Last winter I worked at the Technical Museum in Vienna to prepare an early 19th century horse-drawn railway carriage ‘Hannibal’ for display. It was a great project, working with a fantastic team of people. One aspect of the project, investigation of upholstery by dye analysis, will be presented next week at the conference Dyes in History and Archaeology 33 at the Centre for Textile Conservation and Technical Art History, University of Glasgow. I will post more on the project later but here is our abstract.
Dye Analysis Contributes to the Interpretation of the Object’s History: Investigating Upholstery of the 1841 Horse-Drawn Railway Carriage ‘Hannibal’ at the Technisches Museum Wien.
Luba Dovgan Nurse1*, Valentina Ljubic-Tobisch2, Chris Clouter2, Thomas Winkler2, Maarten R. van Bommel3, Alisa Selviasiuk3, Matthijs de Keijzer3, Regina Hofmann-de Keijzer4.
- Freelance textile conservator, UK, firstname.lastname@example.org.
- Vienna, Technical Museum, Austria.
- Cultural Heritage Agency of the Netherlands, Department Research Movable Heritage.
- University of Applied Arts Vienna, Austria, Department Archaeometry.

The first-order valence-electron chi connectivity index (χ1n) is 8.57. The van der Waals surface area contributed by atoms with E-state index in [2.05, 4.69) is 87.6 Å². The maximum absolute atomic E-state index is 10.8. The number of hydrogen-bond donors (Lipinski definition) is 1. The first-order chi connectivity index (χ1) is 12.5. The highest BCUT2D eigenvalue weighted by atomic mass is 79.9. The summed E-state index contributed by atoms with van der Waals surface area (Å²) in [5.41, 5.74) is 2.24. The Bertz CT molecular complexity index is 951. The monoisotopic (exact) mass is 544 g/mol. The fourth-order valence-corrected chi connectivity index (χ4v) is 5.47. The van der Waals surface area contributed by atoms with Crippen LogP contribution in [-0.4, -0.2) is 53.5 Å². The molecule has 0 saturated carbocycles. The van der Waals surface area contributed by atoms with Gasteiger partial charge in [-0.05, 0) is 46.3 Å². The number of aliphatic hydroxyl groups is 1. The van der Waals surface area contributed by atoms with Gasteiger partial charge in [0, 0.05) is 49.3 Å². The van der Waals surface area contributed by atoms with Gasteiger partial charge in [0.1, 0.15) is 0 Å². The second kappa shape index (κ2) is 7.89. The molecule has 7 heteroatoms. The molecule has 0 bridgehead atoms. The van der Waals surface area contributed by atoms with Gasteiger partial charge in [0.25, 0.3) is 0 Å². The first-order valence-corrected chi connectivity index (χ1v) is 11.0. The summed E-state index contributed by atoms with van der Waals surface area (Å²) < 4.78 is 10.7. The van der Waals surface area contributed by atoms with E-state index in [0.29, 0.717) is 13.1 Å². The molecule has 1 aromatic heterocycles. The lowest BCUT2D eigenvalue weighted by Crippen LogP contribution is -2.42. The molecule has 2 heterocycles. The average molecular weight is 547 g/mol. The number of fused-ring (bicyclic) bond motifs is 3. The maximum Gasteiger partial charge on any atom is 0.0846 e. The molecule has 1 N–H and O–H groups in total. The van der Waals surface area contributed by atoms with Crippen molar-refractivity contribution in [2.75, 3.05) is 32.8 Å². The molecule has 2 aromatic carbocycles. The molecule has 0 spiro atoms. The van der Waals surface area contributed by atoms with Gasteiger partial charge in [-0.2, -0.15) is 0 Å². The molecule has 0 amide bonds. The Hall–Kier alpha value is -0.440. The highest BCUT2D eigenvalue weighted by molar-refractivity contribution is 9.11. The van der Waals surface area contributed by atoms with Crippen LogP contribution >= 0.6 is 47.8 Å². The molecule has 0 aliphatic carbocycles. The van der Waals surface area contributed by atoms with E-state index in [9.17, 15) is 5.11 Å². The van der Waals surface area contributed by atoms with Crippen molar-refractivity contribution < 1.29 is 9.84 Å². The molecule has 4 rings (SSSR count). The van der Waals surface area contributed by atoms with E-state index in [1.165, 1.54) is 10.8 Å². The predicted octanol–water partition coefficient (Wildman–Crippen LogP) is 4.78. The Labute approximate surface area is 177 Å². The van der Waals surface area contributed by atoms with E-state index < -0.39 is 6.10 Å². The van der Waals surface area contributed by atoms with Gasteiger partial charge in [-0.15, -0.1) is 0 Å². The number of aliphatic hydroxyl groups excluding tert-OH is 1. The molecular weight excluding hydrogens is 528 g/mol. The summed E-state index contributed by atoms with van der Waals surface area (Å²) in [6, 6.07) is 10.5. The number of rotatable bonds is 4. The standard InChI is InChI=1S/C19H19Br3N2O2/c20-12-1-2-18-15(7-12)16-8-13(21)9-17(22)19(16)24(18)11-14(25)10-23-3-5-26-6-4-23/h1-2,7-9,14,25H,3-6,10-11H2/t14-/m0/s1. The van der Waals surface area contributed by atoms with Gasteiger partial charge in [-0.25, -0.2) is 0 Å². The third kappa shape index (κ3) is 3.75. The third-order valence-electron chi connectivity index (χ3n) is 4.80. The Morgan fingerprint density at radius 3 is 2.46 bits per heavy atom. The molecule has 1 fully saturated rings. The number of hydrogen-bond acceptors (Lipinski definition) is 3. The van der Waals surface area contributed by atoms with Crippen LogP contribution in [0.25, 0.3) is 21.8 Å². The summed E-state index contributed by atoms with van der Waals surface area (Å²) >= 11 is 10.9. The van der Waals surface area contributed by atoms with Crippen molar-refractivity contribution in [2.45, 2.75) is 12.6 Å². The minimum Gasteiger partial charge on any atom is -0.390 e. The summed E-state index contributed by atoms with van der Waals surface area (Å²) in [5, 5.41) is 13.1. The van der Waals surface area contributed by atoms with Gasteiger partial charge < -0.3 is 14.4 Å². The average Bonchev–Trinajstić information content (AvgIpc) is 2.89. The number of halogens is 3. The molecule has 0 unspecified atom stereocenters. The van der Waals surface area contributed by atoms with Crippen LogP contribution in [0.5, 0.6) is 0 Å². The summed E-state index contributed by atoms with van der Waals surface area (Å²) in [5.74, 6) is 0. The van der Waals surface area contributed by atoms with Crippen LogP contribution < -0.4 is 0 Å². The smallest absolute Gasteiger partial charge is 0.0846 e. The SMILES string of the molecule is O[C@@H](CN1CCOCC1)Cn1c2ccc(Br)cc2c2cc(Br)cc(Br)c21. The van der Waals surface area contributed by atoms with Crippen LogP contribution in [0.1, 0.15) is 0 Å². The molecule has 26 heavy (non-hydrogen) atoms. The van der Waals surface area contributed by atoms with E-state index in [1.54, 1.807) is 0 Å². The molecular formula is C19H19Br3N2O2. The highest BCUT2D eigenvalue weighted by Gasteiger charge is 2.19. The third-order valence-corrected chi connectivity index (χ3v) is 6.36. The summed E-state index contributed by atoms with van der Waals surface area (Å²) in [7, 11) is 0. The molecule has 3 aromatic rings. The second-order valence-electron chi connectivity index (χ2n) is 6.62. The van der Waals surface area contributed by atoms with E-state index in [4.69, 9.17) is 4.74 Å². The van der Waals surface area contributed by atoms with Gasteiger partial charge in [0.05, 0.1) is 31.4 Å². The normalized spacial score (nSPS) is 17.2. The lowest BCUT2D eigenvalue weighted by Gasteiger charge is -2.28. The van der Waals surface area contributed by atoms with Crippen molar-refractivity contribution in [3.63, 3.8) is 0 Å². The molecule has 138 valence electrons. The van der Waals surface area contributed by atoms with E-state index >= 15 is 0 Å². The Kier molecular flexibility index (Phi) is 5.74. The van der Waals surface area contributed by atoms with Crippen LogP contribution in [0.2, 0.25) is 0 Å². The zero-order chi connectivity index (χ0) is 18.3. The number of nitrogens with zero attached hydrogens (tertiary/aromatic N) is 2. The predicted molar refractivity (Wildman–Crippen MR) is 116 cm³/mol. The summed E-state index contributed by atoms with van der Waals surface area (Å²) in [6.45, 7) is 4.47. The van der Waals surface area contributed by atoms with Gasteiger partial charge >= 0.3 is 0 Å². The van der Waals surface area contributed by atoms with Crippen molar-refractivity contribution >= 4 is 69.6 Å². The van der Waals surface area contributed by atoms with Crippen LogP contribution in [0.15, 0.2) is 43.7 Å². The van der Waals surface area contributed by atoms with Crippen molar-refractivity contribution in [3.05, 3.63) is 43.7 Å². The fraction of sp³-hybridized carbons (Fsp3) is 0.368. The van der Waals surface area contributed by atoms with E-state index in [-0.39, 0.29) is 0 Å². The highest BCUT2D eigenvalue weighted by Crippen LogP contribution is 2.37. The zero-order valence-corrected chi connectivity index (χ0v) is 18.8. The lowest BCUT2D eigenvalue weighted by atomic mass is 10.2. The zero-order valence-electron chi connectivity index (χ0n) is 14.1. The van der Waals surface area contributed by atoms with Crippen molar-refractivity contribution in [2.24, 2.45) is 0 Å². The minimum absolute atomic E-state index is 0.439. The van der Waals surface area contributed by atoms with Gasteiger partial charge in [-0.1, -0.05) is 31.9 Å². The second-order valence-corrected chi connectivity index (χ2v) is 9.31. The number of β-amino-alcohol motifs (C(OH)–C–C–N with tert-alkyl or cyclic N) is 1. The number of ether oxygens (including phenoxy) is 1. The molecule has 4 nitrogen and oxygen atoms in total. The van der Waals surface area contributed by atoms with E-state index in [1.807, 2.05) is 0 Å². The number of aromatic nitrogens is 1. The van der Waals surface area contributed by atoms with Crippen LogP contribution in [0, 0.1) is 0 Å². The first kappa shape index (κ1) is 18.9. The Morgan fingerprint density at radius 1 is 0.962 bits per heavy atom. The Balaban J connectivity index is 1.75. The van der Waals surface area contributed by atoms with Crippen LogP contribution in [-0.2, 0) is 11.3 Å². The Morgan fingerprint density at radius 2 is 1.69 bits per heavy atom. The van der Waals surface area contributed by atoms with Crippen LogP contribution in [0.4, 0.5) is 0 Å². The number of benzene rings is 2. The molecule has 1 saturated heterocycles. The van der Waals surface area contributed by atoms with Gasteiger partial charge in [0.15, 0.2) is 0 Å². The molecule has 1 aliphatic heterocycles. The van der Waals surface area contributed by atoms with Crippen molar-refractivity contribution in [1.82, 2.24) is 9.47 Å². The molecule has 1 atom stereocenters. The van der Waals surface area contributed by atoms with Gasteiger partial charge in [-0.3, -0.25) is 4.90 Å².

The poster discusses an investigation of the upholstery of a horse-drawn railway carriage known as Hannibal (built around 1841 and used until 1872). The carriage is part of the collection of the Vienna Technical Museum, Austria, and was conserved in 2014 to prepare it for long-term display in the permanent galleries. Conservation of upholstery was prioritised because of its poor condition. A conservation condition survey revealed that the interior upholstery was not original and that the carriage had undergone many renovation campaigns making the identification of the original components and layers of upholstery challenging. The reconstructed history of Hannibal highlights its role as an exhibit at international exhibitions in Vienna prior to becoming part of the museum’s collection. This makes the renovations and renewals of upholstery potentially significant. The conservation project aimed to document and preserve the carriage in its current form. To establish the chronology of the upholstery layers, dyes were analysed by ultrahigh pres- sure liquid chromatography with photo diode array detection (UHPLC-PDA). Analysis of the dyestuffs helped to understand the significance of alterations and restorations in the context of the museum’s earlier practices. The poster presents the most important aspects of this collaborative project.